The Forensic Capability Network (FCN) is taking forward plans to nationally validate forensic consumables used in SARCS, which will save £500,000 nationwide compared to centres validating separately.
All sexual assault referral centres (SARCs) in England and Wales must meet a Forensic Science Regulator requirement to validate and verify their methods by April 2022, and need to be accredited by UKAS to the standard ISO15189 by October 2023.
Consumables, such as cotton swabs, are a key part of evidence recovery as they are used to gather DNA material from complainants and suspects. SARCs typically use forensic DNA-grade items for these processes, but to gain ISO accreditation they need to demonstrate the consumables are DNA-free up to the point of use. An infamous 2009 case of the 'phantom of Heilbronn' saw German investigators launch one of the biggest man-hunts in recent European history, following a suspect who turned out to be a factory worker accidentally contaminating cotton swabs during production.
The six-month exercise led by FCN will bring together all SARCs to demonstrate that their storage and retention practices for critical consumables doesn’t introduce contamination and is fit-for-purpose. Police forces, NHS bodies, charities and private-sector providers are all invited to participate.
FCN’s Michelle Gaskell, the quality specialist leading the validation exercise, said:
“Validation of forensic processes is new to SARCs and we’re here to support you in the whole accreditation journey. Please contact me directly to confirm your interest in participating and join us at our introductory event in October.”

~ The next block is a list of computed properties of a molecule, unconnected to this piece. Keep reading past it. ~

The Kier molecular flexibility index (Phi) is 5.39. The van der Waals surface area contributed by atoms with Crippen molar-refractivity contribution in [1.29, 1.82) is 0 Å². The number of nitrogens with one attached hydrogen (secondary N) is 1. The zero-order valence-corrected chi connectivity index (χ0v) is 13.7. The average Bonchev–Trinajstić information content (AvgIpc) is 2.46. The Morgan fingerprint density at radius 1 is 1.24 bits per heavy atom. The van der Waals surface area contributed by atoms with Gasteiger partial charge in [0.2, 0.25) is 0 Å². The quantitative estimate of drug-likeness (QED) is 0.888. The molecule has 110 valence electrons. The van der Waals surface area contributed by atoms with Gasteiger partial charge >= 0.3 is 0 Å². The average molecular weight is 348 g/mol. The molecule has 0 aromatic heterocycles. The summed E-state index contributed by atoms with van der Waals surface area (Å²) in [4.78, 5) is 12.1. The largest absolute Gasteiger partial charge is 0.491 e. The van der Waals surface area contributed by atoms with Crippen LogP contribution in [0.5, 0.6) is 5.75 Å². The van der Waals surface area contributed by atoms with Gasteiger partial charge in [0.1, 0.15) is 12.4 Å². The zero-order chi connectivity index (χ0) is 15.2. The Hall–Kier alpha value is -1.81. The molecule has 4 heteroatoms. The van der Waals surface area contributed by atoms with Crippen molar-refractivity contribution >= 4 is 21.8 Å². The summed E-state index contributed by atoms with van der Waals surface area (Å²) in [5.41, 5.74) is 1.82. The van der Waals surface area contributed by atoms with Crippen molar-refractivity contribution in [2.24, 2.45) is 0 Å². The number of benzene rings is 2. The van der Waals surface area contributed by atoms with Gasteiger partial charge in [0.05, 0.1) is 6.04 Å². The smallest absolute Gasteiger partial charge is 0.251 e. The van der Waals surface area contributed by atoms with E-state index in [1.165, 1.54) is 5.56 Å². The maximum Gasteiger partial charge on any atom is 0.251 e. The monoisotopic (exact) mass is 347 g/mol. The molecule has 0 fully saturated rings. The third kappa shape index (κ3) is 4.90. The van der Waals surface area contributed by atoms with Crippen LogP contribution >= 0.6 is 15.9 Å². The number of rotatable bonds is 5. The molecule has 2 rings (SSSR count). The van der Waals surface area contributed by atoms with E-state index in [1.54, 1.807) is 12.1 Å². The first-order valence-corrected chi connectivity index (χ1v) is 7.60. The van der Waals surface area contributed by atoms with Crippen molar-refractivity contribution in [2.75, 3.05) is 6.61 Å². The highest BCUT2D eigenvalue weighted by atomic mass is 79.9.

The one-off exercise will involve: identifying consumables used in SARCs and from which suppliers, devising a sampling regime, sampling specific items from each SARC’s storeroom, analysing each item for DNA contamination, and writing up results.
By participating in this collective exercise, each SARC can meet requirements by submitting significantly fewer samples for DNA testing than if they did this in isolation, as all results will be supported by other participants in the study.
In terms of funding, half of the cost of DNA analysis has been kindly covered by consumables provider SceneSafe. FCN has applied for funding to cover the remaining costs, but even without this the estimated cost of DNA testing for each SARC unit is only £120.
How to get involved
If you represent a SARC and want to join the national validation exercise now, please contact Michelle Gaskell, FCN Quality Specialist.
If you would like more information, FCN is hosting a national SARC consumable validation event on Thursday 7th October 2021 at 10:00. Register for the event here.